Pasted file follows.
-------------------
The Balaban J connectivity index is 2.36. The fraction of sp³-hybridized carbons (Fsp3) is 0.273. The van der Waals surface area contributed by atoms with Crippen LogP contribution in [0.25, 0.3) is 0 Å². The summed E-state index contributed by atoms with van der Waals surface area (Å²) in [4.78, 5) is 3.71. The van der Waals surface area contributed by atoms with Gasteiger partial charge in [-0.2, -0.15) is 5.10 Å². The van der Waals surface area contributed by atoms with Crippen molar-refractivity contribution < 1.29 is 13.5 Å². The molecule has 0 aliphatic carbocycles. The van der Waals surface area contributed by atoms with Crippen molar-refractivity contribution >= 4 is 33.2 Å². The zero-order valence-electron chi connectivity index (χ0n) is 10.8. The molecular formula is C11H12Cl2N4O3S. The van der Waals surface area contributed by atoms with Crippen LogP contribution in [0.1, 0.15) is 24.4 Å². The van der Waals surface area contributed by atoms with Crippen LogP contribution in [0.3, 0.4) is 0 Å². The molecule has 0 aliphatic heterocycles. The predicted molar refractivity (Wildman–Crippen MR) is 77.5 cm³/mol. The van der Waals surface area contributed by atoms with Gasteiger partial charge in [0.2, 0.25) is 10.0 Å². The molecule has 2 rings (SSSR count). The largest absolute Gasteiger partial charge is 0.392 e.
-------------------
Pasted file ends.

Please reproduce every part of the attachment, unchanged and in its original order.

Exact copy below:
The Balaban J connectivity index is 2.36. The fraction of sp³-hybridized carbons (Fsp3) is 0.273. The van der Waals surface area contributed by atoms with Crippen LogP contribution in [0.25, 0.3) is 0 Å². The summed E-state index contributed by atoms with van der Waals surface area (Å²) in [4.78, 5) is 3.71. The van der Waals surface area contributed by atoms with Gasteiger partial charge in [-0.2, -0.15) is 5.10 Å². The van der Waals surface area contributed by atoms with Crippen molar-refractivity contribution < 1.29 is 13.5 Å². The molecule has 0 aliphatic carbocycles. The van der Waals surface area contributed by atoms with Crippen molar-refractivity contribution >= 4 is 33.2 Å². The zero-order valence-electron chi connectivity index (χ0n) is 10.8. The molecular formula is C11H12Cl2N4O3S. The van der Waals surface area contributed by atoms with Crippen LogP contribution in [0.1, 0.15) is 24.4 Å². The van der Waals surface area contributed by atoms with Crippen LogP contribution in [0.3, 0.4) is 0 Å². The molecule has 0 aliphatic heterocycles. The predicted molar refractivity (Wildman–Crippen MR) is 77.5 cm³/mol. The van der Waals surface area contributed by atoms with Gasteiger partial charge in [0.2, 0.25) is 10.0 Å². The molecule has 2 rings (SSSR count). The largest absolute Gasteiger partial charge is 0.392 e.